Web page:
First hours of detention: Insights from Brazil, Madagascar and Thailand
Around 250 participants joined a global webinar organised by the APT to present lessons learned from torture prevention projects implemented in Thailand, Madagascar and Brazil.
The three-year projects, undertaken with partners in each country, focused on ways to strengthen the implementation of detention safeguards during the first hours of custody, when the risks of torture and ill-treatment are highest.
As the keynote presenters explained in the webinar, upholding these safeguards – for example, providing a detainee with information about their rights on arrest, notifying their family, ensuring access to a lawyer and presenting them before a judge for a custody hearing – are crucial for preventing torture and ill-treatment.
Aina Randriambelo, Chief Police Commissioner and Chief of Staff of the Minister of Internal Security of Madagascar, described the new tools and procedures for police custody developed by the APT and the National Police: a standard register and a letter of rights.
These tools have been piloted in selected police stations and will soon be rolled-out across the country. In order to accompany this process, the APT, in collaboration with the Ministry, has produced a guide and an e-learning module, delivered via text message.
Presenting an honest assessment of the project, Ms Randriambelo explained that, at first, many police officers were reluctant to accept the proposed changes. In fact, they did not see a need to change their way of working and did not see a role to prevent torture.
However, she noted that these new tools and procedures have contributed to a paradigm shift in perceptions: from thinking of the police as a repressive force, to seeing the police as an institution for the protection and defence of human rights in the country.
Ms Randriambelo said the project has played a key role in developing a relationship of trust between the Madagascan population and the police service. It had also lowered the risks of corruption, as police officers no longer expect extra payment in exchange for a call to a family member or providing other safeguards.
Pornpen Khongchakongkiet, Executive Director of the Cross Cultural Foundation, described how the project with the APT provided a safe and collaborative platform for civil society organisations in Bangkok and Patani, as well as national government agencies such as the Ministry of Justice, to coordinate and complement their efforts.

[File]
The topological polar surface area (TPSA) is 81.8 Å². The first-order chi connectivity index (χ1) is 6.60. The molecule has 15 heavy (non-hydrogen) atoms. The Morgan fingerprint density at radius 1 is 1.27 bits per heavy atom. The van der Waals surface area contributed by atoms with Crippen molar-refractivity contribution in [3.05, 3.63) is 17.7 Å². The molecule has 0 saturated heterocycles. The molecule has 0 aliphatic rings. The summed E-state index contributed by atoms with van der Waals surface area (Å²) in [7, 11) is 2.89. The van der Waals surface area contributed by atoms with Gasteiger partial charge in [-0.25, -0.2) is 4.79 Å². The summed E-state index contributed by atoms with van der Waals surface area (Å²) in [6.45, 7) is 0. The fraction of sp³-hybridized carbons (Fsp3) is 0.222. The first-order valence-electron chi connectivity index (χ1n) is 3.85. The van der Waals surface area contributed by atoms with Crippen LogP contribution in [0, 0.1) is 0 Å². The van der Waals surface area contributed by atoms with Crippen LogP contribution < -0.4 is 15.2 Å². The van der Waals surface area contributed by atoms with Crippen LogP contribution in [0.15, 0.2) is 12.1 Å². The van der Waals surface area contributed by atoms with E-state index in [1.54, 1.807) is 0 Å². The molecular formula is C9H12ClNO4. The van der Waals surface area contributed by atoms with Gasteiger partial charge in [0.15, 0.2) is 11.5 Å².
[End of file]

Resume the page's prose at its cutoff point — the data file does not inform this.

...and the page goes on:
The challenging political climate in Thailand did not deter her or others from continuing their work, she noted. Instead, it was an opportunity to rethink their approach for ensuring the rights of persons under police custody were protected.
“We use creative strategies and involve artists and photographers in our efforts to empower the public to know their rights,” Ms Khongchakongkiet said.
This is important because the two key safeguards – notification of family members and information about rights – require the community to understand, exercise and potentially support others to exercise these rights.
Ms Khongchakongkiet also described notification of families is a form of “community oversight” as it enables community members to monitor first-hand the situation of persons under police custody and potentially to support them secure associated rights, such as access to a lawyer.
This community support is crucial, particularly in the Deep South, where martial law operates and criminal suspects can be arrested and detained by the military.
Judge Mário Guerreiro, a member of Brazil’s National Council of Justice, described the important role that custody hearings – where a person is brought before a judge within 24 hours of their arrest – play in the fight against torture.
Operating in Brazil since 2015, he said custody hearings provide a magistrate with the opportunity to identify instances of torture or violence against the arrested person and then establish an investigation into the allegations.
However, Justice Guerreiro noted that various studies indicated that torture and ill-treatment continues to be underreported by detainees, a situation compounded in the past year when custody hearings have, at different times, been held by videoconference in response to the COVID-19 pandemic.
Noting the support provided by APT, he said that judges have a responsibility to reduce the barriers to reporting.
“First, the courts must provide adequate conditions for a safe and attentive environment for the person under custody to make to their report. Second, judges should be firm, vigilant and not tolerate any form of institutional violence,” Justice Guerreiro said.
A video recording of the webinar, held on 24 February 2021, is available online.
The APT is grateful for the support provided by the Canton of Geneva for each of these projects.
To celebrate what was achieved through the projects, the APT has launched a virtual photo exhibition to document these distinctive journeys to prevention.